What is ecological succession?
• Ecological succession is the gradual and
predictable process by which ecosystems
change and develop over time.
• Nothing remains the same and habitats
are constantly changing.
• Occurs after the creation of a new habitat
• e.g. lava flow, glacier retreat, sand dune
formation, artificial ponds, artificial reefs
• Areas which have never had organisms
growing on them
• Conditions are unfavorable for life at first
Primary Ecological Succession
Occurs on surfaces
where no soil exists.
After a Lava flow or
• Community development in areas that were previously
occupied by a community
• Occurs after a disturbance
• e.g. loss of trees by disease, wind or fire; logs clearing
areas in intertidal zone; overturning of boulders in
• Conditions are therefore favorable since seeds, spores
and even resistant animals or plants may remain and
there is often a well developed soil
• More rapid than primary succession
Secondary Ecological Succession
Ex. Land after a
forest fire, land
How does Succession Occur?
• Through a series of stages:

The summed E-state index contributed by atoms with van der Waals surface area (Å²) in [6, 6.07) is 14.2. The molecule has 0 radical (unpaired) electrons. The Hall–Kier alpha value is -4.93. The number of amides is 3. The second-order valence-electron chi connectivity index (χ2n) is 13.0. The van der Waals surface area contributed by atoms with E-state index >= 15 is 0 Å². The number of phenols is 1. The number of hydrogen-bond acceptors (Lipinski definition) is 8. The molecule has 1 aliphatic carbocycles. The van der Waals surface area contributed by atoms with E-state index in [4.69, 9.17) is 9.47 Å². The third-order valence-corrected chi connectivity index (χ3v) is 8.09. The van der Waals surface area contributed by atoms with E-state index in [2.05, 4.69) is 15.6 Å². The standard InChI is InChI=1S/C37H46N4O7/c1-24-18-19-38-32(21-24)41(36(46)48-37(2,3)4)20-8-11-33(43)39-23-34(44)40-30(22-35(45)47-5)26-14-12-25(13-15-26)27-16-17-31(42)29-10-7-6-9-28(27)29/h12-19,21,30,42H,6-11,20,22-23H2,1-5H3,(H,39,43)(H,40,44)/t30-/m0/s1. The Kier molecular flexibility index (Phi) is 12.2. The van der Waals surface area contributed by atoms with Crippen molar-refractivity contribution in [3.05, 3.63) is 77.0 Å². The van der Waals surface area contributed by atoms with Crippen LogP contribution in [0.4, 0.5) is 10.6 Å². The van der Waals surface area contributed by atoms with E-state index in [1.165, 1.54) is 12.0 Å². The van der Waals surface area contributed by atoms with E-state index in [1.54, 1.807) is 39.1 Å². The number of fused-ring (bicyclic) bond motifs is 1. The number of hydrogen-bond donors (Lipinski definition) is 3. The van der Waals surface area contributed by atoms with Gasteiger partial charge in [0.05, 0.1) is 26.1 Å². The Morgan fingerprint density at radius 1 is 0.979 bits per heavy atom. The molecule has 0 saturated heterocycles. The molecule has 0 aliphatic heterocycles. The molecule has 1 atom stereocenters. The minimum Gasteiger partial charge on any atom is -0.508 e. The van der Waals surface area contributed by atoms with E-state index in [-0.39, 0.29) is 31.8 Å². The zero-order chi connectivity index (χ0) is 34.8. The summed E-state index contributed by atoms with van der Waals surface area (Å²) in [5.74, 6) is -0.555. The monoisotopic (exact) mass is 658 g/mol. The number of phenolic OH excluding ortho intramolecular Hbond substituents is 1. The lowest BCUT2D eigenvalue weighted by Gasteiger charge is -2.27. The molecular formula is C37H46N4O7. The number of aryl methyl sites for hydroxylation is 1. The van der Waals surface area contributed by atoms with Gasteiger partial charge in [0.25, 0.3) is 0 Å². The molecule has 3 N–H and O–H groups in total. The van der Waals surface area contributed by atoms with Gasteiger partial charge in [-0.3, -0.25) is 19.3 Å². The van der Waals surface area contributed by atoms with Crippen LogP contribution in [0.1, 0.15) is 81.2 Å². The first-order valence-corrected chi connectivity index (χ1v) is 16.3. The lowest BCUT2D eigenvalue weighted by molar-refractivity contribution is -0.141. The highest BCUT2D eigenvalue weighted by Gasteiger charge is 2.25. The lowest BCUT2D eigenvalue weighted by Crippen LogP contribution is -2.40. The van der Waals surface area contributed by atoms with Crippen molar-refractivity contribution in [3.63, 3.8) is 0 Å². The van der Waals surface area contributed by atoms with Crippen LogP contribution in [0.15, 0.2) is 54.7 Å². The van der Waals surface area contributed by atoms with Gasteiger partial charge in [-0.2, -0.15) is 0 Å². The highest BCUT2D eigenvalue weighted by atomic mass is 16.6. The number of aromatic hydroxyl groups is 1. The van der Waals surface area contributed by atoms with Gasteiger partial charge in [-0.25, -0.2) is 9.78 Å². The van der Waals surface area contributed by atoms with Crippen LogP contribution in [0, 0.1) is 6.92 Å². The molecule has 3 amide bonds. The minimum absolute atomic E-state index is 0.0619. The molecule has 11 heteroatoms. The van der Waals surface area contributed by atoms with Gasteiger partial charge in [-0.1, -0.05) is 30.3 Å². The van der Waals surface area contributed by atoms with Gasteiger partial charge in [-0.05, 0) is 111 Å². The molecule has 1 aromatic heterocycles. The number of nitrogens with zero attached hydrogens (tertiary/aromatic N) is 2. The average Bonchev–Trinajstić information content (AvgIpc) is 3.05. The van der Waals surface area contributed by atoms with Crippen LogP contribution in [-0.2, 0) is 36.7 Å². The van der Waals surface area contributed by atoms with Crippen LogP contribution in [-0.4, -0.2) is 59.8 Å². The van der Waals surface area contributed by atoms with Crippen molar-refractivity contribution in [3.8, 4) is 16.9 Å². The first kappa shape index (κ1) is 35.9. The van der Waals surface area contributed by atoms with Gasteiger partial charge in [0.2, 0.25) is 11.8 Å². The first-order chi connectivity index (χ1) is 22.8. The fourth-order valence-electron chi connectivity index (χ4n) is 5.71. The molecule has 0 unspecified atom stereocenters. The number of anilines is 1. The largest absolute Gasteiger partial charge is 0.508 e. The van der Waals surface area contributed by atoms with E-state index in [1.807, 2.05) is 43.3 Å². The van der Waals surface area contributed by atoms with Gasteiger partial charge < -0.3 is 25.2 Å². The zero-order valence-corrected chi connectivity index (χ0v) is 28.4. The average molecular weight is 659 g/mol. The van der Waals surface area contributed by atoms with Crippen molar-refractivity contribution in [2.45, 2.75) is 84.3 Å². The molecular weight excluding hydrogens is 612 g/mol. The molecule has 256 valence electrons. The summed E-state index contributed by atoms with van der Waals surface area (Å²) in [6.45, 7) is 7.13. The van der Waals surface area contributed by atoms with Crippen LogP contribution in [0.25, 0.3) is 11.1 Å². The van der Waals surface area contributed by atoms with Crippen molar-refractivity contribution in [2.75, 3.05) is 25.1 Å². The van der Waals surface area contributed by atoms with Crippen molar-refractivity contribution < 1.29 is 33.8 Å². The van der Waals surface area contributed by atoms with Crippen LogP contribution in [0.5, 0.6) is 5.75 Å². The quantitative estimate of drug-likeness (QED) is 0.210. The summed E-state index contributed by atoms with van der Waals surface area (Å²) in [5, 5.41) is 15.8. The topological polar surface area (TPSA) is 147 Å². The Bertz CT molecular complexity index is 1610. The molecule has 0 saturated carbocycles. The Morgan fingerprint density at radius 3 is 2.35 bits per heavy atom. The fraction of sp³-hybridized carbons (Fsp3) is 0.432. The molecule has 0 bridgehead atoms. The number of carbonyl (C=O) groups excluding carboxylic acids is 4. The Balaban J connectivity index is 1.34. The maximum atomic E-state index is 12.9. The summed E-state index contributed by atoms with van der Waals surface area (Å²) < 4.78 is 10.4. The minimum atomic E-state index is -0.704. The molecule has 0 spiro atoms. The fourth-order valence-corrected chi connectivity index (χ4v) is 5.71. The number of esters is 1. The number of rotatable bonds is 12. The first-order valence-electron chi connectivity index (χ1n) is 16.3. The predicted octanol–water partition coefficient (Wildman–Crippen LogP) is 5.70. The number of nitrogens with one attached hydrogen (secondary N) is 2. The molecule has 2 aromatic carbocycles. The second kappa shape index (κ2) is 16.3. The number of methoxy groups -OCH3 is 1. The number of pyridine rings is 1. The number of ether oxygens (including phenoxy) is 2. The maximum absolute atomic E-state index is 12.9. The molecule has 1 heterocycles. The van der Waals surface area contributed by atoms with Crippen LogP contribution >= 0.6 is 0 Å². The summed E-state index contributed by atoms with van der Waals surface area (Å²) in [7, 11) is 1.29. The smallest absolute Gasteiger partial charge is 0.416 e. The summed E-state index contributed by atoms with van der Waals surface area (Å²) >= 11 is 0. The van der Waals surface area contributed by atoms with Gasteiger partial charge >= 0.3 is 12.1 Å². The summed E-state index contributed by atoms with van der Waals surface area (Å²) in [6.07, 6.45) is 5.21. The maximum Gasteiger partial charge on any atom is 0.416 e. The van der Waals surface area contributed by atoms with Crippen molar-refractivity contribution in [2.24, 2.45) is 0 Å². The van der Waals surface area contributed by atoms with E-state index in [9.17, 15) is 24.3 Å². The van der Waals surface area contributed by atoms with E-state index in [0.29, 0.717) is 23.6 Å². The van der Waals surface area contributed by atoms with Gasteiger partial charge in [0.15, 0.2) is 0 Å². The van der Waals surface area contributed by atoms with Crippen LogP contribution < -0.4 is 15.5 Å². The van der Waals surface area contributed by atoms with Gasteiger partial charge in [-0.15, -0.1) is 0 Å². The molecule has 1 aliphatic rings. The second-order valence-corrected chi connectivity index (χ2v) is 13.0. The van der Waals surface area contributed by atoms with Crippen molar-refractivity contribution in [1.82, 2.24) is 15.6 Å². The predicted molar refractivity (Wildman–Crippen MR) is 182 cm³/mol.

– Pioneer species arrive
– Early colonizers with good dispersal
mechanisms (r-selected species); fast
growth rate; high photosynthetic rate;
minimal environmental demands
– Opportunistic organisms settle
– e.g. diatoms, sea lettuce, scotch broom
How does succession occur?
• waves of temporary organisms displace
pioneer species through competition
• End point of succession
• Climax community – VA is a deciduous
oak-hickory (hardwood) forest.
• Most permanent of all the stages
• Stage at which system has reached
• May take 100’s or 1000’s of years to reach
• During succession species modify the physical
environment making it more suitable for new
species and less suitable for those already there
• Pioneer species are often poor competitors and
are replaced by stronger competitors that have
greater environmental demands
• Later communities are often more complex than